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|In A Place You Can Call Home by mrrights: 2:09pm On Apr 05, 2018|
In a place you can call home
By Abdulrazaq O hamzat
Home is a place you are welcome, a place you are comfortable, a place that evokes memories of history and ownership. It is a place you are free to be good or bad and still maintain your human dignity. Home is a place you are allowed to be fallible and be human. In a place you can call home, that’s a place you should be able to enjoy the comfort of self expression and vast exploration without restriction. It is a place that offers you all the opportunity it can afford, so that you can realize your dreams and life aspirations without jeopardizing your decency, culture and sanity. Any place or location that off ers you the above is worthy to be called home, no matter where it is, because indeed, it is home.
However, this kind of perfect home description is almost none-xistent in our world today. No place in the world today come close actually, but it is not achievable, should we decide to pursue it. We all deserve to be at home. Many people only see their place of birth as their home. Some considers their parent place of origin home, while others see their places of residence as home. In truth, all these places could be home, but if it doesn’t welcome you and give you comfort, if it doesn’t evoke memories and give you a sense of ownership, if it doesn’t accord you the opportunity to be free, whether for good or bad and yet maintain your human dignity, if it doesn’t allow you to explore so you can realize your dreams and life aspirations while keeping your decency, culture and sanity, it is not yet worthy to be called home.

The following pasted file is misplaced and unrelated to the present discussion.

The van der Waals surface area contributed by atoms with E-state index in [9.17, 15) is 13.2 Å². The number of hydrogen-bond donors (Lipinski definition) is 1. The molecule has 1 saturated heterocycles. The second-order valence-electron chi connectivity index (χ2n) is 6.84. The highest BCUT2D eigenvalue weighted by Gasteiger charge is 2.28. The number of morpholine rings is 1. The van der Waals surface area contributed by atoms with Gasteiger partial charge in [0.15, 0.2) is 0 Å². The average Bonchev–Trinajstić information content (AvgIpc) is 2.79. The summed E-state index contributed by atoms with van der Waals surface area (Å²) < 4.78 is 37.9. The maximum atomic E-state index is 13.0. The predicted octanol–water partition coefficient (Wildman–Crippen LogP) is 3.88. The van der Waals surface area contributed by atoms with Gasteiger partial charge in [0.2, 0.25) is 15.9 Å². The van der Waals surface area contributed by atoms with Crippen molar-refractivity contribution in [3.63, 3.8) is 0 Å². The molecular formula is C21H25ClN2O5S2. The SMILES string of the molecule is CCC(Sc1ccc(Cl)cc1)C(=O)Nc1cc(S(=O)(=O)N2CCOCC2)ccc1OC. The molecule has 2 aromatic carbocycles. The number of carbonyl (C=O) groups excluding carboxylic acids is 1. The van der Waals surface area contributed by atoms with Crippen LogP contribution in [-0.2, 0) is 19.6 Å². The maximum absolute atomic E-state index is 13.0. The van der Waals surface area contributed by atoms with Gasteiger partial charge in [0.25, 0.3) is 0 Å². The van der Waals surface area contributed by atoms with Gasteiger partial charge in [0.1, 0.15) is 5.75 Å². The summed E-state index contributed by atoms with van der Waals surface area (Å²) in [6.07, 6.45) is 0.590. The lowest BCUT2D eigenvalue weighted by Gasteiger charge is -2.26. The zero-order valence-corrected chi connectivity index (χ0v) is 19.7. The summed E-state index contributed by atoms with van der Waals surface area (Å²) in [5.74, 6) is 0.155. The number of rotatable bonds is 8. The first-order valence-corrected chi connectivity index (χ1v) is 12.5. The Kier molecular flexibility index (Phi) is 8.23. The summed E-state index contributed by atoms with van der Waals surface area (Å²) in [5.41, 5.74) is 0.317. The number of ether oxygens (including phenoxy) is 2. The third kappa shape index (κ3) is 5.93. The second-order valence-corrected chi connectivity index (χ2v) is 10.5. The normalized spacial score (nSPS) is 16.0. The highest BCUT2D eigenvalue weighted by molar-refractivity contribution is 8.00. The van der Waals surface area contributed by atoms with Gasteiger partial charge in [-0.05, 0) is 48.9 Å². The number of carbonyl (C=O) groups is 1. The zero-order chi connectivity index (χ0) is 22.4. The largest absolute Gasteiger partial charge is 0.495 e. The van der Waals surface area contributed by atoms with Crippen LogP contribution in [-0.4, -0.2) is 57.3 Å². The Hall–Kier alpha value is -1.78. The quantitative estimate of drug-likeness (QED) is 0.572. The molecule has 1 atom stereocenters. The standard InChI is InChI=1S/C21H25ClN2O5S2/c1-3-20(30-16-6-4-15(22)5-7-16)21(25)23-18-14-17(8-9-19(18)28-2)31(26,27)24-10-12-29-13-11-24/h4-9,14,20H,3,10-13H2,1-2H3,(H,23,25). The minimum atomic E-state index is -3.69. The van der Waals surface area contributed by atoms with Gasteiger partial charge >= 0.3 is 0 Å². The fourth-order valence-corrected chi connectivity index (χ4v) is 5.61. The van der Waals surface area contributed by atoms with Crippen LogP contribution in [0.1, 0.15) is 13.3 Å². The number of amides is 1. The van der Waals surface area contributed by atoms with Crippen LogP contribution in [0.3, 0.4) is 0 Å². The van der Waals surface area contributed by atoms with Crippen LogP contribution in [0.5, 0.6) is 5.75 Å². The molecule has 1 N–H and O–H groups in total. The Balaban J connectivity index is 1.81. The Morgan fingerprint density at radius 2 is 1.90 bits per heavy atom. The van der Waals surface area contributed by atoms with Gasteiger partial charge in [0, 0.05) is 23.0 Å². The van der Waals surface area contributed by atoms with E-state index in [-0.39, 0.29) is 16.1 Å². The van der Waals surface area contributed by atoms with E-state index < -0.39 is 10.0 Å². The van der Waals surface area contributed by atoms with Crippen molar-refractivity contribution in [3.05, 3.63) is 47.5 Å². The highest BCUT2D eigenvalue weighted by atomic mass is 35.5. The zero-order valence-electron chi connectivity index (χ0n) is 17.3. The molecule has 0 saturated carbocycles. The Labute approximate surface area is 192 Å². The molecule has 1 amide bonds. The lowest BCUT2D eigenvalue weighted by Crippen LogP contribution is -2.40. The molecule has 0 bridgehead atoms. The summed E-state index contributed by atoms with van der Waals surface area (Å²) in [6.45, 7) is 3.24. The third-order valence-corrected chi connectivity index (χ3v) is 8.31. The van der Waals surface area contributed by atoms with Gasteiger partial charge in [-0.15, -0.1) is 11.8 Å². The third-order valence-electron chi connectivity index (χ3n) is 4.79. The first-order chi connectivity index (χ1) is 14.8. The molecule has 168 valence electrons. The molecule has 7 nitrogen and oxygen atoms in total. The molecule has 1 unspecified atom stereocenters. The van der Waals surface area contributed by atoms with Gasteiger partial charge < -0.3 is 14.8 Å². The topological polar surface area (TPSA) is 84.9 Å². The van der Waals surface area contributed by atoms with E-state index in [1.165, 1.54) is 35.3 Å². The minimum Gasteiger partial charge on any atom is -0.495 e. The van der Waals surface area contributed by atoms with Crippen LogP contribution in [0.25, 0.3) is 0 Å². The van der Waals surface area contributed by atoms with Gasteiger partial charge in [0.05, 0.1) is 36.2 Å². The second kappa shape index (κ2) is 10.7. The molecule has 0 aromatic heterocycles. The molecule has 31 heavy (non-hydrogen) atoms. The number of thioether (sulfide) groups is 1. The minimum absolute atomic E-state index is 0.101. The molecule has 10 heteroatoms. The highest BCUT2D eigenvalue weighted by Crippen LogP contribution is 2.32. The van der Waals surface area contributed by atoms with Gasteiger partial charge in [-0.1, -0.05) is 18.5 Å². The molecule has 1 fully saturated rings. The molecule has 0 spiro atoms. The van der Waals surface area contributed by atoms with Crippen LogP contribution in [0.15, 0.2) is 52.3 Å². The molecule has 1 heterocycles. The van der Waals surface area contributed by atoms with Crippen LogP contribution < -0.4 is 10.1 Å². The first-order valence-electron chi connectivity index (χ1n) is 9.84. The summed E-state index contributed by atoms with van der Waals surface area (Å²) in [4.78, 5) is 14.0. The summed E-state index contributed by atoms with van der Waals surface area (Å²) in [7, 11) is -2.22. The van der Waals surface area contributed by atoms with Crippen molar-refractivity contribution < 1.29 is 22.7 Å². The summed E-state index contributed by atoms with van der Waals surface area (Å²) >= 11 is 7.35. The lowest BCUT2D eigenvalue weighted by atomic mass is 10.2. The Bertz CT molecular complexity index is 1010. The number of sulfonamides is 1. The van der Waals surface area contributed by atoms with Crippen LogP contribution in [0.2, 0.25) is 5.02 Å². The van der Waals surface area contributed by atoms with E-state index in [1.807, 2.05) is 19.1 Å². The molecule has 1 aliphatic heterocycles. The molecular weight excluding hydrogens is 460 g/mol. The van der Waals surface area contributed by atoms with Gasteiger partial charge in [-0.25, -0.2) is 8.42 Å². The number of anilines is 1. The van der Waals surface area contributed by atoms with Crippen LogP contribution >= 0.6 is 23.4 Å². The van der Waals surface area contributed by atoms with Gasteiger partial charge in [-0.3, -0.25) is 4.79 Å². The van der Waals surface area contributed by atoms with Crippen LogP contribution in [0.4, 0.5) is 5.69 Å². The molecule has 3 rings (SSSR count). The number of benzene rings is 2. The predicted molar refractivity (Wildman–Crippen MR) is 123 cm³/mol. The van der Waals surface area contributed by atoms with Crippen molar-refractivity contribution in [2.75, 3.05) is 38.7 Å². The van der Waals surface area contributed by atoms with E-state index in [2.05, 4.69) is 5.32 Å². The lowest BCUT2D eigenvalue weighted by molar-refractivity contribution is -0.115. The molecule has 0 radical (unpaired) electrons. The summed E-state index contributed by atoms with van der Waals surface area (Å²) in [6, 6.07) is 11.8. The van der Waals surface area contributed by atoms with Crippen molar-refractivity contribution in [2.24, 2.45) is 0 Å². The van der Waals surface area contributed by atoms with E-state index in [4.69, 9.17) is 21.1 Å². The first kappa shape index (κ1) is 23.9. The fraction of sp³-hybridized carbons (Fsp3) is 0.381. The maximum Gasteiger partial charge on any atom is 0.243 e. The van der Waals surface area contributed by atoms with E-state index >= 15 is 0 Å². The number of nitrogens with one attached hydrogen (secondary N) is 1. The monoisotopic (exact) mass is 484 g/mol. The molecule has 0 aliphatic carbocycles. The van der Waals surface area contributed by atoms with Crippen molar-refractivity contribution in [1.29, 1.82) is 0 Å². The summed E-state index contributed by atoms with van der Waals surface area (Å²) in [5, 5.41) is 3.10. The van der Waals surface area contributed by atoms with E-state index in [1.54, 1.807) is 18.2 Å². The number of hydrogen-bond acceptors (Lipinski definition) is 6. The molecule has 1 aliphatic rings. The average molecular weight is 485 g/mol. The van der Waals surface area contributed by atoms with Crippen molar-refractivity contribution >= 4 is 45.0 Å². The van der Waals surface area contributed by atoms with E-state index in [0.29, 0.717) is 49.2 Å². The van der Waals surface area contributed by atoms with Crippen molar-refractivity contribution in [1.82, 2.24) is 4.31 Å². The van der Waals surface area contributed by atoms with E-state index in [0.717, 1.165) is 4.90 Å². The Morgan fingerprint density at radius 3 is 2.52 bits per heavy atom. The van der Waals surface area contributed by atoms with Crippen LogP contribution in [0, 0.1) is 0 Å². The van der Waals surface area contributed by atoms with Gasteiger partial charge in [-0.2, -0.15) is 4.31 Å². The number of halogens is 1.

Theoretically, when the word home is mentioned, several meanings come to mind. To Pourteous (1976), it is a structure or area in which an emotional investment has been made by an individual or a small group. In western sense of it, home is seen as the major site of family social relations and kinship interactions, a place to carry out the everyday routine of family life (Allan and Crow, 1989). Okeyinka, (2012) explained that, home is unique and for a place to be called home, there are many factors the home must fulfill. This is why it is always referred to as a physical place and a cognitive concept.